On the down side, the recession has brought lost jobs, bankruptcies, consolidations, excess inventory and obsolete inventory. On the upside, the recession has brought an increased focus on supply chain as a key strategic value for companies.What doesn't kill us makes us stronger.


The Bad Consequences of Recession


Pedro Rodríguez said he's seen both bad and good consequences of the recession. In the "bad" column, Rodríguez lists the loss of direct and indirect positions across the supply chain.


Also on the "bad" side of the list is the number of bankruptcies and consolidations in the supply chain, especially among smaller companies that were more than 40 or 50% reliant on a handful of customers. "Those businesses," said Rodríguez, "were really hurting and a lot of them went belly-up or were acquired by other companies."


And finally, Rodríguez points to something he says the media missed, or is choosing to ignore, and that is the amount of excess and obsolete inventory, and free manufacturing capacity, which causes additional problems. First, companies have a lot money tied up in unusable inventory at a time when they could really use cash; and secondly, manufacturers, distributors, and even transportation firms are doing things with their unused capacity that they wouldn't normally do. "So you just kill margins to get utilization, and that's bringing profits down for a lot of companies," added Rodríguez.


The Good Consequences of Recession


One of the positive things he's seen, both in working with companies, and teaching executives in the business school, is the increased focus on supply chain as a key strategic value for companies. In the past, Rodríguez said, supply chain was viewed as nothing more than the cost of doing business - never as part of product development, marketing, finance, or other functions in the company. "Today," he says, "companies are realizing that by not having good supply chain prophecies, strategies, network designs, and also operations, they have not been able to follow the recession from a demand versus supply standpoint."


In the future, Rodriguez believes increased visibility of supply chain management will be a key strategic component of business models. “We know of two people that have been promoted to senior vice presidents from vice presidents where there was a job that didn’t exist prior to the recession because the CEO wanted to have a senior vice president of supply chain in their teams, at the highest level. So, I guess that’s the good news,” added Rodriguez.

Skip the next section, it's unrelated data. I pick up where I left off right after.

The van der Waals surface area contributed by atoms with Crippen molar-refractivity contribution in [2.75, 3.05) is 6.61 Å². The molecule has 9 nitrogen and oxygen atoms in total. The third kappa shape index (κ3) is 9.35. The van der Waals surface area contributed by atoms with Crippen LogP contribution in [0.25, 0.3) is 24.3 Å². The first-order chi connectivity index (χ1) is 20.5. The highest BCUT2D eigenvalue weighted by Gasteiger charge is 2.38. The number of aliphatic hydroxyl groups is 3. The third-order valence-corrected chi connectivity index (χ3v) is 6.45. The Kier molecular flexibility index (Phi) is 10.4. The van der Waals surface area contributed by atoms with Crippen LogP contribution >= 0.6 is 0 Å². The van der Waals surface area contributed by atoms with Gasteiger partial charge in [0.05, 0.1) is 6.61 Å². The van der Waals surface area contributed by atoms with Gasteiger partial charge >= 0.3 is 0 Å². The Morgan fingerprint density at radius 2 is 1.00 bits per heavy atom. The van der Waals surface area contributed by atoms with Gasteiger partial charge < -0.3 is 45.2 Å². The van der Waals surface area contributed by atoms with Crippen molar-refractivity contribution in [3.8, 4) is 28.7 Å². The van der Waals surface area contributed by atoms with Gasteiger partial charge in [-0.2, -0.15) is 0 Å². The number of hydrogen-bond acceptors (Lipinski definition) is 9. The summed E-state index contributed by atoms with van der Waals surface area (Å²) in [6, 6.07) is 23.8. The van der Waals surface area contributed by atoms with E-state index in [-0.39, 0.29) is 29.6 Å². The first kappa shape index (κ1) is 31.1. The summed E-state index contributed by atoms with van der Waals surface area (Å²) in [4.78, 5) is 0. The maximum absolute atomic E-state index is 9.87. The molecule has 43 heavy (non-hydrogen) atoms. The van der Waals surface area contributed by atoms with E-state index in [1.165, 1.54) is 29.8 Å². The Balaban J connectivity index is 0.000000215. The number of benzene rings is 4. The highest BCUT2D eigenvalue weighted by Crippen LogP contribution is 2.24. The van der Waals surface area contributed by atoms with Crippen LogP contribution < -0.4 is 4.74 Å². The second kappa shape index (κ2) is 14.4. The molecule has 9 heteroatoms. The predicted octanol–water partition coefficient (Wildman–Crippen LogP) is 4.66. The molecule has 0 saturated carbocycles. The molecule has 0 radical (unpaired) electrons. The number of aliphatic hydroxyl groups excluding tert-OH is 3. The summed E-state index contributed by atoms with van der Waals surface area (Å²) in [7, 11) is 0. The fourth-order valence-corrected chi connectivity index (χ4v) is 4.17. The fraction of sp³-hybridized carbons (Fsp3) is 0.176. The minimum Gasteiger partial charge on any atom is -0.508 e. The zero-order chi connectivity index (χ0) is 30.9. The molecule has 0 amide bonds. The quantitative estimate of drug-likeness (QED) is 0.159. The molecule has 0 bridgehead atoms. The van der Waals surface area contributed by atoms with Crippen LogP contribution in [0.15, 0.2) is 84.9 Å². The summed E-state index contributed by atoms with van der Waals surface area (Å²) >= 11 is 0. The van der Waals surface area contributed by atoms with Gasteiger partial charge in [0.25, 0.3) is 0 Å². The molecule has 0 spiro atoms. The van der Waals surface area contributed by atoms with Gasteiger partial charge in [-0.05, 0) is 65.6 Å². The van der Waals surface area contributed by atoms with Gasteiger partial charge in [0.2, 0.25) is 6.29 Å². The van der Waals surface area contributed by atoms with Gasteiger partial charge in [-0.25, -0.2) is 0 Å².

Life Without Cheap Capital and Finding the Spend


"We’re gonna have to learn how to live without cheap capital." Right now, he says, a lot of companies lack the financial power to provide the same level of service to their customers, and they're trying to provide service with a lot less inventory. What will be required in the future, he says, is more tactical planning.


In terms of investing, Rodriguez says he's seeing more companies focus on supply chain network design, which goes beyond deciding where to place a warehouse or manufacturing plant, but also involves deciding where to source raw materials, components and even finished goods. "That's something that is done on a five-year horizon, as opposed to a short-term tactical move," Rodriguez said.


According to Rodriguez, companies are also investing in things like ERP and warehouse management systems for the sole purpose of improving performance. "We’ve implemented many of these processes across many industries, and the key there is that the CEO, the president, or whoever has P&L responsibilities - somebody that can break the ties between supply and demand - needs to lead the process on an ongoing basis," said Rodriguez. “What you try to do there is put one single plan for demand, production, and inventory for the entire company across all functions. So, purchasing, logistics, sales and marketing, manufacturing, distribution, all the different functions in the greater operations umbrella of the company, they are well-aligned with the right metrics, with the right incentives, with the right processes, with the right tools to match supply and demand at minimum cost," he added.


Learning to Act or React


Pedro Rodriguez offered two examples of how different companies react to different circumstances.